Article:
The U.S. ladies' national group has gotten some ground-breaking backing in the battle for equivalent pay.
Congressperson Joe Manchin on Tuesday acquainted a bill with the U.S. Senate that, whenever passed, would see the central government retain subsidizing for the 2026 World Cup until U.S. Soccer "consents to give impartial pay" to both the U.S. people's groups.
The bill requires the cutting of any financing that would be utilized to help the World Cup, including "have urban areas, partaking neighborhood and state associations, the U.S. Soccer Federation, Concacaf and FIFA." Manchin credits West Virginia University mentor Nikki Izzo-Brown with drawing the issue out into the open and is wanting to make a "level playing field for all."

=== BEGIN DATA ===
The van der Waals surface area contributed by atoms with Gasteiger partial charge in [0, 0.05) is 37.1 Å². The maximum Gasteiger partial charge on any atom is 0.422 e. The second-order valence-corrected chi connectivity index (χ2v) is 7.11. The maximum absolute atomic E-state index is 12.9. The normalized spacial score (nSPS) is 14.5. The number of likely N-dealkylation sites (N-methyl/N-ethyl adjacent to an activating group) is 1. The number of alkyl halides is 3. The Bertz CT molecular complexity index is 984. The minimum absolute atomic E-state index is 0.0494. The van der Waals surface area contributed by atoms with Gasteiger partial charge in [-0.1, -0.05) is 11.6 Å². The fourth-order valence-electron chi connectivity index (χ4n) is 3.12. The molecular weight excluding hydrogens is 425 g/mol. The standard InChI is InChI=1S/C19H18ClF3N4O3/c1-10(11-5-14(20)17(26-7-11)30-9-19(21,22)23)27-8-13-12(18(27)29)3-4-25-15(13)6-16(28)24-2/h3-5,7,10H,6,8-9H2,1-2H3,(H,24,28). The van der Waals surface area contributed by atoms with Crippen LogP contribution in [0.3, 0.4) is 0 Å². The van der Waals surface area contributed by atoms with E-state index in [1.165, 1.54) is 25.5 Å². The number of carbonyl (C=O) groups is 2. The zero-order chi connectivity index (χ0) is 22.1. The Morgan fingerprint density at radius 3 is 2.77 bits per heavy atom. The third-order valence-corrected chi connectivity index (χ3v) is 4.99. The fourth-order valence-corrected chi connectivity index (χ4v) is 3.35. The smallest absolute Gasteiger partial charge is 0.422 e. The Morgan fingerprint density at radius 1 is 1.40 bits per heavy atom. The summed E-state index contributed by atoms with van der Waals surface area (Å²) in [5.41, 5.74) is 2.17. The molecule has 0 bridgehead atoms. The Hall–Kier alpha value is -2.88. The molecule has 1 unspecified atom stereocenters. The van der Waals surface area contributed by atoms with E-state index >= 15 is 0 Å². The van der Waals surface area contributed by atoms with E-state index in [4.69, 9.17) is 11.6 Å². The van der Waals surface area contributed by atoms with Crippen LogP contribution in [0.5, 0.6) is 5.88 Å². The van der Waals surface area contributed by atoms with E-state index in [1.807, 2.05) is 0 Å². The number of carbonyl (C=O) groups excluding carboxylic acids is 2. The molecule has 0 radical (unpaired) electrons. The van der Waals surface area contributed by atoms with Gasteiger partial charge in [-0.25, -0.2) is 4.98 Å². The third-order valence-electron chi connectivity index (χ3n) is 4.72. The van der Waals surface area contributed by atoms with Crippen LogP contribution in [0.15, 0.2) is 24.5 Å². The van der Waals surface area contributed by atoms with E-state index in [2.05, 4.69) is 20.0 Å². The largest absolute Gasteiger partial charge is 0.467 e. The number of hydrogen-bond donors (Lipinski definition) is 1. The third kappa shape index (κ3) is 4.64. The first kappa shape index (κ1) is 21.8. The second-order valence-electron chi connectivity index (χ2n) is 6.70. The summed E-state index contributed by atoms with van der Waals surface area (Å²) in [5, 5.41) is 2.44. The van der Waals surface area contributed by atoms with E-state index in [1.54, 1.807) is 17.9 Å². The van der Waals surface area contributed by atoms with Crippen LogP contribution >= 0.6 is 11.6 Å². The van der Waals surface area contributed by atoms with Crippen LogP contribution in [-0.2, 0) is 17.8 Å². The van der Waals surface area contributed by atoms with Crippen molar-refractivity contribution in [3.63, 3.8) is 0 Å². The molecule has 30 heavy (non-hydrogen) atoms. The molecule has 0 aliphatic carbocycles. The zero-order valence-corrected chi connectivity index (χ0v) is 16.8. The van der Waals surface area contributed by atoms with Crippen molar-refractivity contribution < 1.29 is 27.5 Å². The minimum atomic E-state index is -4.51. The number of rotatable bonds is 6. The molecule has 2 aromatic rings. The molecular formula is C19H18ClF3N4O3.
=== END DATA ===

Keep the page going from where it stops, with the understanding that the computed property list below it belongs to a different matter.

“I received a letter from Coach Izzo-Brown highlighting her worries that women on the WVU Women’s Soccer Team could one day make the U.S. women’s team and not get paid the same as the men’s team," Senator Manchin said in a statement. "That’s just plain wrong. That’s why I’m introducing legislation that will require the U.S. Soccer Federation to pay the men’s and women’s national soccer teams equitably before any federal funds may be used for the 2026 World Cup.
"The clear unequitable pay between the U.S. men’s and women’s soccer teams is unacceptable and I’m glad the U.S. Women’s Soccer Team latest victory is causing public outcry. They are the best in the world and deserve to be paid accordingly. I’m encouraging everyone to call their Senator and Representatives to help us get this bill passed and finally create a level playing field for all."
The USWNT, which won its fourth World Cup crown on Sunday, has been fighting for equal pay for some time.